At 34, I possess a handful of memories of my earliest years. Some I treasure. A few still hold the power to make me laugh or cry.
Lucas Allen, Getty images
At 34, I possess a handful of memories of my earliest years. Some I treasure. A few still hold the power to make me laugh or cry. I can call up certain events in my life—summer vacations with my family— and recall at will the sensation of hallowed places—the creek behind my grandmother’s house and the giant willow tree that presided over her property.
But if you add up the number of memories I possess and divide them by the number of days I’ve been alive, the discrepancy is glaring. Where has all that time gone and why can’t I remember so much of my youth?
The phenomenon, called infantile amnesia, has been a subject of interest as far back as Freud. But a new study
(via the LA Times) by researchers in Newfoundland implies there’s a more clear-cut explanation than previously thought. Essentially, forgetting may be an aspect of growing up.
Led by psychology researcher Carole Peterson, researchers tested the memories of children as young as six and seven and as old as 10 and 14 by asking them to recall their earliest memories. Interestingly, the younger children could recall both traumatic and mundane events from as far back as age two and three, while the older kids’ memories kicked in later, around four and five years old.
Two years later, the researchers followed up with both groups, now two years older. When they re-interviewed the kids they discovered that the ability to remember certain events had faded among the youngest participants. In fact, the vast majority of the younger group couldn’t recall the memories they’d so vividly shared with the researchers years earlier. The memories were gone.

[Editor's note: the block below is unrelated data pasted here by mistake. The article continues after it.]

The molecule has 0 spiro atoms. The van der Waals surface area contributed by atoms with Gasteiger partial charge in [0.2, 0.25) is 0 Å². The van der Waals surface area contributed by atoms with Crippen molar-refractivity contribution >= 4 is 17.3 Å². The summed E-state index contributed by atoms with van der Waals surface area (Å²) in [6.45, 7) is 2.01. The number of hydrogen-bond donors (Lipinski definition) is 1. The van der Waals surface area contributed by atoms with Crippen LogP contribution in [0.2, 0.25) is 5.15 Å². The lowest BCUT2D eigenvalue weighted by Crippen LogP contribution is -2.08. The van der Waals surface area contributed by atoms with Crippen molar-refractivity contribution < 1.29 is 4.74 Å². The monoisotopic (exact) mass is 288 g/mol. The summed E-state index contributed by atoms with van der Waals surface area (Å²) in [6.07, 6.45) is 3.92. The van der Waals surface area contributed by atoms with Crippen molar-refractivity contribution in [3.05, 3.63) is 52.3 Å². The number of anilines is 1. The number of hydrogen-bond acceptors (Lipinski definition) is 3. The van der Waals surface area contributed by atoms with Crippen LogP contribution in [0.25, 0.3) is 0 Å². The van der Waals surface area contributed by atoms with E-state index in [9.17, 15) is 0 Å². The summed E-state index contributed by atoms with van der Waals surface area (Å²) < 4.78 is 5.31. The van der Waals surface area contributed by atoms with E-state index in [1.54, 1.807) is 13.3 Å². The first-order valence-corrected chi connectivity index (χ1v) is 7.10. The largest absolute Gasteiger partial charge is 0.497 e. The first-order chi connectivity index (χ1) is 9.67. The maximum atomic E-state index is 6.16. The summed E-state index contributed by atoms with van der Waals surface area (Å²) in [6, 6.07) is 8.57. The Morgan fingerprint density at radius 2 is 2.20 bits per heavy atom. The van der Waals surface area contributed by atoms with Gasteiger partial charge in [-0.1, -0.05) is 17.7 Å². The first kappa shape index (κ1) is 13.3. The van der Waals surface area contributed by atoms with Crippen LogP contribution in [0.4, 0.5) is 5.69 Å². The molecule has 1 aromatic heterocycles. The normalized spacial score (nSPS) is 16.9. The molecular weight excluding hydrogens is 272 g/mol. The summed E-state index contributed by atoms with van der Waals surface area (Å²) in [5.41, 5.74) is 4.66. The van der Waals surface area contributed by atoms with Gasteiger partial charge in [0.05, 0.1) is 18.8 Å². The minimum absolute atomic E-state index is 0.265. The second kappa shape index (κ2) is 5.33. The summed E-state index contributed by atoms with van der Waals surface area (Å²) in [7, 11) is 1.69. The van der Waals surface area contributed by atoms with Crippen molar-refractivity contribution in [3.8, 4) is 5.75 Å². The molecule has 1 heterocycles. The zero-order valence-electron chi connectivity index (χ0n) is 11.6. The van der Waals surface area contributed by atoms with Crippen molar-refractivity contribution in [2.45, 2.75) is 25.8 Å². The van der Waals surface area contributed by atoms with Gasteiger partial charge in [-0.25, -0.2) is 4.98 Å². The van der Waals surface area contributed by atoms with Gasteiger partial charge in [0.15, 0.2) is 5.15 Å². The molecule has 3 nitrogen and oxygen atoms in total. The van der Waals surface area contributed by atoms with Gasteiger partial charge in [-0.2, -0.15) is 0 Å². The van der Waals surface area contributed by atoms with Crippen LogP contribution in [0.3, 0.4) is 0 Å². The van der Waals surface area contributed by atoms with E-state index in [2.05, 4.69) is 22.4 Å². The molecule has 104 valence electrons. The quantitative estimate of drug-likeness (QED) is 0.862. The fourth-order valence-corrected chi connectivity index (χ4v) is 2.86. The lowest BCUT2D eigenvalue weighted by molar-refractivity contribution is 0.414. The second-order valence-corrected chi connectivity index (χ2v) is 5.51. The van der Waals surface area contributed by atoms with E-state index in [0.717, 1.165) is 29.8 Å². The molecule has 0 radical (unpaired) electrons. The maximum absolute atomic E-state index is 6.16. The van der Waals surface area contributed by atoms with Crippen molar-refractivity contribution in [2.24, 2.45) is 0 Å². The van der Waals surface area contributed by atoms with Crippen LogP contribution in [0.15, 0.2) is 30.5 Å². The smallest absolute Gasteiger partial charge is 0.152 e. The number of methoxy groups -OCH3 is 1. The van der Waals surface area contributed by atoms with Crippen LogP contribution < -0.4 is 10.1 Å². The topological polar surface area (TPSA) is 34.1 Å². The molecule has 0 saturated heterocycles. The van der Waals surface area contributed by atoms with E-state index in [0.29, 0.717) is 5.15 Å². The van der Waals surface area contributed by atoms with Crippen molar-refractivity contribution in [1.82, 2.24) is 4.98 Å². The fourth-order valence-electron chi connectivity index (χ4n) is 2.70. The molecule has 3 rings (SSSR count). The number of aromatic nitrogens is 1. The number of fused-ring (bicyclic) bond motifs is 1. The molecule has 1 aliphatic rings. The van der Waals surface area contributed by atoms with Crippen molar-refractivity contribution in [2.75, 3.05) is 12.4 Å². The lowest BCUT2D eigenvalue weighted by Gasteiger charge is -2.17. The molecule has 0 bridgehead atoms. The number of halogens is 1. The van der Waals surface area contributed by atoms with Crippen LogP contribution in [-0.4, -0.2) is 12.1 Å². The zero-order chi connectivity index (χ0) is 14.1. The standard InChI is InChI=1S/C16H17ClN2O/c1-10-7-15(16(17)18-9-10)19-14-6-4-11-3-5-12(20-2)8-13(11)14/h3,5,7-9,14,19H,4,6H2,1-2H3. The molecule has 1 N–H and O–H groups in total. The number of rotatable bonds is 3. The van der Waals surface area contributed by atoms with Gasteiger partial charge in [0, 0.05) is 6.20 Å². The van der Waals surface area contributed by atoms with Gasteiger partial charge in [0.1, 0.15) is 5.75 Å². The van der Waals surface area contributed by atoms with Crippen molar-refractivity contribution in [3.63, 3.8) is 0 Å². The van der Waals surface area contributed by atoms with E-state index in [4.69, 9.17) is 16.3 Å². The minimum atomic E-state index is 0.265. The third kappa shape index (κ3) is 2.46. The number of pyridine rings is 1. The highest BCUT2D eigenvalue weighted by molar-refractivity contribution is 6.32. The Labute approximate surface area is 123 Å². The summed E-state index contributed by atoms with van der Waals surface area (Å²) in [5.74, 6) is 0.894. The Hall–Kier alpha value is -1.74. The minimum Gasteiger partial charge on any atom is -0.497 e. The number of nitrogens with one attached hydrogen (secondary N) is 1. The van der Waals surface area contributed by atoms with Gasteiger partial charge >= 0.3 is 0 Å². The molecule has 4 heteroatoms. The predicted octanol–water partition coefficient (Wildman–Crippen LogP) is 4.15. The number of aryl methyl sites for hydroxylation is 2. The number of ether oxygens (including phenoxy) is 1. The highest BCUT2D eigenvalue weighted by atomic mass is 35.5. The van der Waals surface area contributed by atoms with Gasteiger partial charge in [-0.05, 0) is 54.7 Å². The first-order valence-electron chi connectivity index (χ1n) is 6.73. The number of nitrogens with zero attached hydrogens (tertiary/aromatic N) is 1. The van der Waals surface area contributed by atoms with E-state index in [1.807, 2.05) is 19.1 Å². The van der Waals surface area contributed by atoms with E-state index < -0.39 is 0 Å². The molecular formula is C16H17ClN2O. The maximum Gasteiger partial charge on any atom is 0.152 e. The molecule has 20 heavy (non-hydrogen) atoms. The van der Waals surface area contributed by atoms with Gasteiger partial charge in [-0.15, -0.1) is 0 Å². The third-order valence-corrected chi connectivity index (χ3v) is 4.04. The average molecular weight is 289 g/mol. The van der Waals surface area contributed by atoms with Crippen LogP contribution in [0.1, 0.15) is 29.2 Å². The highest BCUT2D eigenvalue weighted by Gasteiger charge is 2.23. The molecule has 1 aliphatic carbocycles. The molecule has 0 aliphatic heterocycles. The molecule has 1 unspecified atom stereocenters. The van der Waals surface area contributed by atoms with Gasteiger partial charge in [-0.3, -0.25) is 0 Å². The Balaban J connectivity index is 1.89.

The change implies that while kids as young as seven can recall events from their earliest childhood, they may not be able to maintain them as they get older. Based on the results, the researchers hypothesize that events don’t really take a firm root in the brain until around the age of 10. “By 10, their early memories are crystallized,” Peterson told the LA Times. “Those are the memories they keep.”
The study doesn’t say why this is the case. But the LA Times quotes a neurobiologist who speculates that the child’s developing brain may affect recall before a certain age.
Whatever the reason, the study provides food for thought. Maybe it’s the rarity of our early memories—both good and bad—that makes us cling to them so dearly. And perhaps it’s everything we’ve forgotten that makes us sentimental about our childhoods. In my case, not much can compare with the time I spent playing that old creek.
At least nothing I can remember.